Historical and philosophical arguments are structured to frame desire as always for the “other”--a position that presumes that women can only worship a male god and that goddess traditions can only be viewed via the mediation of a male worshipper or male deity. Even Tantric traditions that emphasize a merging of male and female within the self present the process from a male point of view.

Thadani discusses whether the word “lesbian” is appropriate to use in exploring earlier Indian history, but settles on claiming the term “lesbian” as a political choice--not as an identity, but as an experience of desire. She uses the image of Kali standing on the corpse of Shiv as a symbol of women rejecting submissive subordination. But this image also represents the difficulty of trying to create a unified Hindu tradition without conflict over, and erasure of, the essentially contradictory traditions that appear in the source material.

This book works chronologically through various historic traditions, showing how they interacted and evolved. There is a discussion of key points of linguistics that manifest in how deities are identified. One key process is creating masculine forms of feminine terms that appropriate the underlying concept as masculine. The generic feminine is expressed in grammatically plural or dual forms, indicating different aspects of the goddess. But dual forms (especially in translation) get reinterpreted as masculine singular terms. Another process is for word roots that are not inherently gendered, but can be expressed in either masculine or feminine forms, to be converted into an inherently masculine word root that then is feminized via suffixes. This results in a linguistic “male default with subordinate feminine forms” rather than equivalent male and female derivatives. [Note: To envision what Thadani is talking about here, think about all the agentive nouns in English where the root form defaults to male and the female form is created by adding “-ess”, although there has been an effective movement to address this issue--poet/poetess, actor/actress, steward/stewardess.]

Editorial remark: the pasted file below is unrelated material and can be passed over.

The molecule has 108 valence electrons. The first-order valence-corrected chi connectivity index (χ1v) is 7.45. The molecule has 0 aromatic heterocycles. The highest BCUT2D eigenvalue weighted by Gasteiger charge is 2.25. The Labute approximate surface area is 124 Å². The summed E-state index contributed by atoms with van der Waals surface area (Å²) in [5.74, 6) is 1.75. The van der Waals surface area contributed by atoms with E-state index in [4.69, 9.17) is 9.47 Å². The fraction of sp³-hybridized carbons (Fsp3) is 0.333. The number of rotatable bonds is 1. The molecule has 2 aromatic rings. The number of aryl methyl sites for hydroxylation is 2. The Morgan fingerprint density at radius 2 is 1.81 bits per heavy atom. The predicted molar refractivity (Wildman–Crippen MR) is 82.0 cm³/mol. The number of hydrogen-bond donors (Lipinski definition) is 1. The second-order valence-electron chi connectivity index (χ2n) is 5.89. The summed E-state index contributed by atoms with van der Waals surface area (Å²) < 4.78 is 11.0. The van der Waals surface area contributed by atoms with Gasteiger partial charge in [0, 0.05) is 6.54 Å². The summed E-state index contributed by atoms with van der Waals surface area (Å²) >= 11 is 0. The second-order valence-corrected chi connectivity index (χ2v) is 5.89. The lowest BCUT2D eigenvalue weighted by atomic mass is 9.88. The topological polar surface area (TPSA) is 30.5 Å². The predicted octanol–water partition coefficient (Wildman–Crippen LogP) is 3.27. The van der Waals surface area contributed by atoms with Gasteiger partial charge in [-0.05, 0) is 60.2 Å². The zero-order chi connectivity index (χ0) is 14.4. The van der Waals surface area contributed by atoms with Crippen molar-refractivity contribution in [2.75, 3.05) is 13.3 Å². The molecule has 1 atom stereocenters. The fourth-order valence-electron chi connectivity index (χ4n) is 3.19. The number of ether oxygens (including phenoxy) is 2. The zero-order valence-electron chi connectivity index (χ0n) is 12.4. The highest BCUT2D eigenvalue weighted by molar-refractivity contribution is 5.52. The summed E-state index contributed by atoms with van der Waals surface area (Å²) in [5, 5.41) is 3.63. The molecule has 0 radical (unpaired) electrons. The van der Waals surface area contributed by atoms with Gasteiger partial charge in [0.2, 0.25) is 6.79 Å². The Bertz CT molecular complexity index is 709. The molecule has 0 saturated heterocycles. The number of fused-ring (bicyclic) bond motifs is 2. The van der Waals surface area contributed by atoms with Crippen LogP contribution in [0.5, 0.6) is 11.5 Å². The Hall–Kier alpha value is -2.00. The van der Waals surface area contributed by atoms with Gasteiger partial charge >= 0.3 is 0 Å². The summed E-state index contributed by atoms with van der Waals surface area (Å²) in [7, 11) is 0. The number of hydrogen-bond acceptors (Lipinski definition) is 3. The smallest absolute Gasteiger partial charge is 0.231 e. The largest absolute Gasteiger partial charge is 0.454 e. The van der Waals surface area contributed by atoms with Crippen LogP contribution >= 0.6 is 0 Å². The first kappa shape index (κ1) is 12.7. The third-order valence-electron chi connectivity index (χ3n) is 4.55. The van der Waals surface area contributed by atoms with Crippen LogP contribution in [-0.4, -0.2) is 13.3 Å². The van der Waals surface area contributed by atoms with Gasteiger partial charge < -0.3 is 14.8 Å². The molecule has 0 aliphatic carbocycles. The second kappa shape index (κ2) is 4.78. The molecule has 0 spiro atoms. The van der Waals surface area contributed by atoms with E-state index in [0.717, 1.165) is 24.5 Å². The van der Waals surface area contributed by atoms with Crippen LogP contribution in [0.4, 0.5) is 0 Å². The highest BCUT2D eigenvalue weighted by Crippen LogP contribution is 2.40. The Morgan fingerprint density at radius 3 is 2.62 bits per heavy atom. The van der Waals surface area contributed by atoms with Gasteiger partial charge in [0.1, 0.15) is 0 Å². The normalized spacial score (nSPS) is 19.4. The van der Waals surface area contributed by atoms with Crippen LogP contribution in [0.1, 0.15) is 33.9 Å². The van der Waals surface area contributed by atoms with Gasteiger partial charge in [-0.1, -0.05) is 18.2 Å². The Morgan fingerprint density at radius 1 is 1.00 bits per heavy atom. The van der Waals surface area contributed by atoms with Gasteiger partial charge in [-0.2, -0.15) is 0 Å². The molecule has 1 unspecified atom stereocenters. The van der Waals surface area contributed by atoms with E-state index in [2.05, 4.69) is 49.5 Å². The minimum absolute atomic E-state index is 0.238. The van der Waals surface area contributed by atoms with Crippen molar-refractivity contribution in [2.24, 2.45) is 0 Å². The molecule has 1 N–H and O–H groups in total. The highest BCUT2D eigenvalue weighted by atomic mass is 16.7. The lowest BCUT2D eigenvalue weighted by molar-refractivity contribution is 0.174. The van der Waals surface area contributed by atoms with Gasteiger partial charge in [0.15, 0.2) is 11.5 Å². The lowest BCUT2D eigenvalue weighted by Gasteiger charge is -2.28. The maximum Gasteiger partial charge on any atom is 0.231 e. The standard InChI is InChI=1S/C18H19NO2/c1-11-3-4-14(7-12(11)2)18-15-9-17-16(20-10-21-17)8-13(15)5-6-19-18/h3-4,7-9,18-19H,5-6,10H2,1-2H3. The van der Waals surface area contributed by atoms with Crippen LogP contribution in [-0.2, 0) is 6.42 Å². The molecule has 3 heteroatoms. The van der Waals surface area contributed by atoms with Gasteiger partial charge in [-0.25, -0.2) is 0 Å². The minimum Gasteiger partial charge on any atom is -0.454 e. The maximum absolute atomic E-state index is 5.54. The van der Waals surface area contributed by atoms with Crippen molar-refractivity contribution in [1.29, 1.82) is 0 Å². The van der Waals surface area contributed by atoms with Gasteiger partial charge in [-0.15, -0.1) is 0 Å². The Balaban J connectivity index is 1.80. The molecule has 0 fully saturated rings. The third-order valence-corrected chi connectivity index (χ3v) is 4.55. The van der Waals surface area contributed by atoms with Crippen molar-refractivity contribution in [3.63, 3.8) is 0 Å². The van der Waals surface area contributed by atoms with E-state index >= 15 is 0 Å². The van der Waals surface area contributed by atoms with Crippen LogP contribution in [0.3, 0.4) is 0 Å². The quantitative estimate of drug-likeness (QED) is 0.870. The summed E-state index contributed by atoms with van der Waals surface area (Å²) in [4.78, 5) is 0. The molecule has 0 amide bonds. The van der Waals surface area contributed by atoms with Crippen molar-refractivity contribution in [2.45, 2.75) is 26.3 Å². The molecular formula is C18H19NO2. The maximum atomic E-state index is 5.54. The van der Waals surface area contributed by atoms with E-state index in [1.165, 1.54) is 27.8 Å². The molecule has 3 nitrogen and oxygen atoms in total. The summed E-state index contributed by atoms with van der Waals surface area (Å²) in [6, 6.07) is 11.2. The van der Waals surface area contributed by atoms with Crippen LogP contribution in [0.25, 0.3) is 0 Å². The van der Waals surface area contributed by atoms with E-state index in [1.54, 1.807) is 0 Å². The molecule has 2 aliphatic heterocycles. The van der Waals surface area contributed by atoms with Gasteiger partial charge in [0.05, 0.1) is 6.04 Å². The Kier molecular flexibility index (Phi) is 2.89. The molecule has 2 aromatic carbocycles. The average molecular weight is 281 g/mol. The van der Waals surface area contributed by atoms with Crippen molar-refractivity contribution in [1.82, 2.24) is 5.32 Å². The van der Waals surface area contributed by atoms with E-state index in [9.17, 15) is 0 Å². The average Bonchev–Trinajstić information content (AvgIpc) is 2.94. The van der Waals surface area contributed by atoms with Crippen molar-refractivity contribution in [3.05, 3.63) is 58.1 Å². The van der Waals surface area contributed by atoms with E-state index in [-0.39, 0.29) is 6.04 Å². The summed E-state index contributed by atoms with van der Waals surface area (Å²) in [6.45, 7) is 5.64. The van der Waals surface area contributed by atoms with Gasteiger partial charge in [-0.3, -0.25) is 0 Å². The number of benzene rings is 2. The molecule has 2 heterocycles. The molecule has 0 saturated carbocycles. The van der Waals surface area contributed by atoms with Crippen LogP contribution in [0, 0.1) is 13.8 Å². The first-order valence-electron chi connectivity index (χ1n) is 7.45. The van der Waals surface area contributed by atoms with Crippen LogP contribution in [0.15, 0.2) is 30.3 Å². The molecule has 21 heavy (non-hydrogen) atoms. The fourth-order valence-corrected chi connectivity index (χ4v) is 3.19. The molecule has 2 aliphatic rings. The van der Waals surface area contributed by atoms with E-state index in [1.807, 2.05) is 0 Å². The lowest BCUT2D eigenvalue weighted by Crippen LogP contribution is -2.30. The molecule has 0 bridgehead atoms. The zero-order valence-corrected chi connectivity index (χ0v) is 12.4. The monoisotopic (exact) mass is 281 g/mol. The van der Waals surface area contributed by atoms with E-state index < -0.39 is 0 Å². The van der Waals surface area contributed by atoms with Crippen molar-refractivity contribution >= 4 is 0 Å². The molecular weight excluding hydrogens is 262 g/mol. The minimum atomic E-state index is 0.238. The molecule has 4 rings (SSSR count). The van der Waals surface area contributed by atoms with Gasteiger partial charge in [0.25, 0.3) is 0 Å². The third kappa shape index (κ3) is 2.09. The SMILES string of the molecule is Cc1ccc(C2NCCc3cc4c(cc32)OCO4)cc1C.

Chapter 2: The Dual Feminine

[Note: The earliest written literature from India are the Vedic hymns--religious texts in an early form of Sanskrit.]

The earliest written records are not “original” in any meaningful sense but reflect complex, contradictory layers of tradition. Earlier cosmologies can only be approximated by identifying patterns and discontinuities in the material. Thadani references Marija Gimbutas’s theory of a shift from gynefocal to patriarchal societies around 4000 BCE. [Note: Gimbutas was an archaeologist and anthropologist focusing on Neolithic and Bronze Age cultures in Europe. The theory referenced here is not universally accepted.] “Excavating” earlier traditions fromt he Rig Veda (as the collection of Vedic hymns are collectively known) requires recognizing that it doesn’t represent a coherent system.

Later interpretations projected a pattern of subservient female consorts to male deities, but that pattern fractures when the material is analyzed in detail. Traces of earlier, independent feminine symbologies are still present, in particular in the form of female divine pairs in contrast to male-female pairs. These dual feminine figures are not “lesbian” as a whole, but can include lesbian-relevant figures.